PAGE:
• http://www.tropicalmba.com/ Dan Andrews

    interesting thanks for sharing that!

  • http://www.tropicalmba.com/ Dan Andrews

    I agree with this reasoning Josh, bossman also did a lot of worst-case thinking but in the US city battles for mobile populations it seems like Austin is going to be a good long term play.

  • http://www.tropicalmba.com/ Dan Andrews

    makes sense to me and any way we can both be right ! :D

  • http://www.tropicalmba.com/ Dan Andrews

    thanks for sharing this @camcollins:disqus we did discuss this possibility quite a bit as it could very well be the case that Austin home prices are a bit of a bubble ATM… I think what Ian came to was that he would be willing to weather an adjustment like this for the longer term opportunity to be in the market.

  • http://www.tropicalmba.com/ Dan Andrews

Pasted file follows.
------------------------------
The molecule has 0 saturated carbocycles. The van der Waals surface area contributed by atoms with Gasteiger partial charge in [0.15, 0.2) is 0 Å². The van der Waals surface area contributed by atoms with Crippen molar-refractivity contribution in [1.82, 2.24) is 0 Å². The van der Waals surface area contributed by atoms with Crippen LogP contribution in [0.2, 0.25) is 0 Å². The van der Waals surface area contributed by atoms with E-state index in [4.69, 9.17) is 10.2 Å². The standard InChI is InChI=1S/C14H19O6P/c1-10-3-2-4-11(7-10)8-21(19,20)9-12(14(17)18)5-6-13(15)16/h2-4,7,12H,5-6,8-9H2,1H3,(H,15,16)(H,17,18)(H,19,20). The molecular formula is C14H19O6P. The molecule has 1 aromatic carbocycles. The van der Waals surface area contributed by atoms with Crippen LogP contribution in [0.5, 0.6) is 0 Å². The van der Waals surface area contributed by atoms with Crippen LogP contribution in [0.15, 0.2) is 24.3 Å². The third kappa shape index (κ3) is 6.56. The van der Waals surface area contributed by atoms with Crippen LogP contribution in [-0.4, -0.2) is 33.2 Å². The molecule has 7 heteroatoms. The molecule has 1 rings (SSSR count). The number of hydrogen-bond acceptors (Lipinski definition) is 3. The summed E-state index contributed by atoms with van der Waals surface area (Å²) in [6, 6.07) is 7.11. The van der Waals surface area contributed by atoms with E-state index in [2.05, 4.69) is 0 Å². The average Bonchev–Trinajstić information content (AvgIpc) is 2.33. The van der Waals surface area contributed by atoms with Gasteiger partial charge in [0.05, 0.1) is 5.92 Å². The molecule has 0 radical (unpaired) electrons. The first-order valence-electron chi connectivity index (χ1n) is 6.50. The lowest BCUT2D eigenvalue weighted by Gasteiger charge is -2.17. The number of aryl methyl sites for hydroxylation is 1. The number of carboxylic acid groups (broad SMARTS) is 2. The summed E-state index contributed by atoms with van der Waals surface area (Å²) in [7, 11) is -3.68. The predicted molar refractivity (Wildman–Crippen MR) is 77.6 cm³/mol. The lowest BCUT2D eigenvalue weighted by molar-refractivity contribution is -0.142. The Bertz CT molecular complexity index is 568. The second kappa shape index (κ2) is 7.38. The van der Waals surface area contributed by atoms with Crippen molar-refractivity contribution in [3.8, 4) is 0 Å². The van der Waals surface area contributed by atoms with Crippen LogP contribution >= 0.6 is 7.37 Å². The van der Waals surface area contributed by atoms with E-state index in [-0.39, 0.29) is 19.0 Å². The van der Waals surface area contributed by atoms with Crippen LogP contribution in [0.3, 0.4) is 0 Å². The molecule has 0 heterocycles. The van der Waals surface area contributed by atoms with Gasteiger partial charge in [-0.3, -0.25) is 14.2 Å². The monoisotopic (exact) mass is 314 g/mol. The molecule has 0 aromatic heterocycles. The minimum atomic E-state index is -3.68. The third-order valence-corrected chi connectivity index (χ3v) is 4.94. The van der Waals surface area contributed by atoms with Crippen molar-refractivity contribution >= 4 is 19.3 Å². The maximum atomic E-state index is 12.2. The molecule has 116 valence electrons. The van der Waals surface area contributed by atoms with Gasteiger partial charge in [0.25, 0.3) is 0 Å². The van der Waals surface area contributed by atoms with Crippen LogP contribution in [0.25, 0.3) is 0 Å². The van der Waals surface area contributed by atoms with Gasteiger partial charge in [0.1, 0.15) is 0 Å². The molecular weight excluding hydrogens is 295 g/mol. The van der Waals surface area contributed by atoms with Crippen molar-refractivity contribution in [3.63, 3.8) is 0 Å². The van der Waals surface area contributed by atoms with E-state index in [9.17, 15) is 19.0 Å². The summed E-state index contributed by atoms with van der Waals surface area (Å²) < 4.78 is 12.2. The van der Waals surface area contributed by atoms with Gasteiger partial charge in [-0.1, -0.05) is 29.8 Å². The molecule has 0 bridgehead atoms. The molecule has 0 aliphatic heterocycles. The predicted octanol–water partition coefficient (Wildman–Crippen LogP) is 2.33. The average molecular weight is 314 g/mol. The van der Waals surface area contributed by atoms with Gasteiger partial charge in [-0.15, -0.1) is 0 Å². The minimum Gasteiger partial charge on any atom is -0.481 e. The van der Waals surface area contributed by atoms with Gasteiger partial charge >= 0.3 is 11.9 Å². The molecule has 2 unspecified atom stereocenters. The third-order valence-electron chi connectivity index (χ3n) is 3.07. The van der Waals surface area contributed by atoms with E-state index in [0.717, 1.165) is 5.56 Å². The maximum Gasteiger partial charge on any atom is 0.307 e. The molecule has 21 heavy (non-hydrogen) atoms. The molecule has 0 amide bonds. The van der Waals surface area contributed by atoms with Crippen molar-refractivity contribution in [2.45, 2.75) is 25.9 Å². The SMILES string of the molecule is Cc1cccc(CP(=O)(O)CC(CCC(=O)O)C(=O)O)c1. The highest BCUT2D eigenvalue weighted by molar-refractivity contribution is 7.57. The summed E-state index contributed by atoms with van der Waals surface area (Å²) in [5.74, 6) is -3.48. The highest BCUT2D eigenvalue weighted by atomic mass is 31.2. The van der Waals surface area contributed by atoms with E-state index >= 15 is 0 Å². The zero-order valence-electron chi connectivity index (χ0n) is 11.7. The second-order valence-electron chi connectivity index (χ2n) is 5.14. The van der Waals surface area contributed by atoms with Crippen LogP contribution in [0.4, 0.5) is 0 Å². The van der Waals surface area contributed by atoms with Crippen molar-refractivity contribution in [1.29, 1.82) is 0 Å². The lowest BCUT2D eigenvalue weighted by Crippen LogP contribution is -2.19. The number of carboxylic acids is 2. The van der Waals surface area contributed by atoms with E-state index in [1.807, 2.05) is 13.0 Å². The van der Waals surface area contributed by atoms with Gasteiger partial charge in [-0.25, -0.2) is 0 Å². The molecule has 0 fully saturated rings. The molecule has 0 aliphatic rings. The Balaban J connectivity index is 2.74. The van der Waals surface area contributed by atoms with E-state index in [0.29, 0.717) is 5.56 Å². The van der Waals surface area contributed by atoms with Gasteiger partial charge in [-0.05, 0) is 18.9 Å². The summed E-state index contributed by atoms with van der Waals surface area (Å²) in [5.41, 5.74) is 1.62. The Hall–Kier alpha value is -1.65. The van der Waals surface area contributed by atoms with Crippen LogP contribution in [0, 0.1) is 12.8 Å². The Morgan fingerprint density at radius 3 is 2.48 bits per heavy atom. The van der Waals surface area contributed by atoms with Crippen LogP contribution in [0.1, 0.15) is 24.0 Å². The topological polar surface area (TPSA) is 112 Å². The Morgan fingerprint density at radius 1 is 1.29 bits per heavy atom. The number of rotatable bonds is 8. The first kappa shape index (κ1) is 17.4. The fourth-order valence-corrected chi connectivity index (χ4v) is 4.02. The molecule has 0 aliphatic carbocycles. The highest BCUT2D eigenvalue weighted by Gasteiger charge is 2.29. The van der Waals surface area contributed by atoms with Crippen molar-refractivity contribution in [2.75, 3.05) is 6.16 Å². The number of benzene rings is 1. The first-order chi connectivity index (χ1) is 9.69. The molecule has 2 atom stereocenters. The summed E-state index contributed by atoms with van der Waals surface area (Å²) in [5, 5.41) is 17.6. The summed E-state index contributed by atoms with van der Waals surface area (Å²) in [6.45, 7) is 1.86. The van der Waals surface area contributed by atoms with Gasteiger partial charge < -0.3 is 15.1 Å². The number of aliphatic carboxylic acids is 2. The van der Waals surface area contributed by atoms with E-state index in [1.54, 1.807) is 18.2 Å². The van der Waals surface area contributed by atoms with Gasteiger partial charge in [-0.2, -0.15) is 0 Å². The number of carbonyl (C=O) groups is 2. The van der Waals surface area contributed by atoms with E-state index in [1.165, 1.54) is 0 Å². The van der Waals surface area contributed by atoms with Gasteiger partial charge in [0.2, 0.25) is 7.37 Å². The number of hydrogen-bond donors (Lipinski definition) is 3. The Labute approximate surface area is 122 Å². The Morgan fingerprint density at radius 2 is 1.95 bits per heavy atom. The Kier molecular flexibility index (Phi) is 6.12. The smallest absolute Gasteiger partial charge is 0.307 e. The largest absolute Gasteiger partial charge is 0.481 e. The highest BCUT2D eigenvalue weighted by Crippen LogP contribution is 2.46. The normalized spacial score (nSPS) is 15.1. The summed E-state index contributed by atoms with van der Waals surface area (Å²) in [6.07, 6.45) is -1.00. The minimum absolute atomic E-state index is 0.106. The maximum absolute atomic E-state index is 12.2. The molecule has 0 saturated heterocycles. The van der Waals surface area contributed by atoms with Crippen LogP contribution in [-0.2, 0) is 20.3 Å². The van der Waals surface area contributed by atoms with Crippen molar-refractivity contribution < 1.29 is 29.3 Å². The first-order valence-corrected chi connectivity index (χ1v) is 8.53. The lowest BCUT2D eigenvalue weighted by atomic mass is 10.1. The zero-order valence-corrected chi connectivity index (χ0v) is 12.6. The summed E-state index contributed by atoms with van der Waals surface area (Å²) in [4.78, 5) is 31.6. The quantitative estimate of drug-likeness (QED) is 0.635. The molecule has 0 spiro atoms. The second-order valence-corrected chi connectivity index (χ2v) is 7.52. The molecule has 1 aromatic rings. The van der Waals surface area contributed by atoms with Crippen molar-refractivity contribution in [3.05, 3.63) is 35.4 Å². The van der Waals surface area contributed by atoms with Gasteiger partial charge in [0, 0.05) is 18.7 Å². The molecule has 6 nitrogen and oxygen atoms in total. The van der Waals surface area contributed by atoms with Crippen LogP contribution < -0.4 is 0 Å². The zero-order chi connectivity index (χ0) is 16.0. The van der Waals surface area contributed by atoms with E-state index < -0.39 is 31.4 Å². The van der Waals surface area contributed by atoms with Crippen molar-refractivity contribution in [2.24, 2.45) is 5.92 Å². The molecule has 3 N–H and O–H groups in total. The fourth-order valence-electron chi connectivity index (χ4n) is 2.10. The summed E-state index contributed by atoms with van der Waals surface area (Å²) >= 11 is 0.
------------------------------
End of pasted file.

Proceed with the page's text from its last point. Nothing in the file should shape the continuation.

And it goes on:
Yeah I think ultimately bossman is betting on the long-term ‘brand’ and ability of Austin to bring in new high-ticket residents in the coming decades. That said, he might just have wanted a nice shop to work on his cars :P

  • http://www.r32media.com EricTimmer

    (Late to the answer party but….) Agreed, I bought a place in Austin 2 years ago and the value of our house has gone up about 5-10K. Also the rent prices have increased in the cities surrounding Austin as well, so I think bossman made the right call. Having a base camp for operations is pretty convenient too when you are traveling all over the place. Plus lets face it, he needs a place for all his toys…. ;-)

  • http://www.tropicalmba.com/ Dan Andrews

    and a lot of toys he has!

  • Mick van Wijk

    Anyone who wants to invest with a fiduciary, fund, etc. Go read Tony Robbins Money Master The Game.

    Best book on investing available today.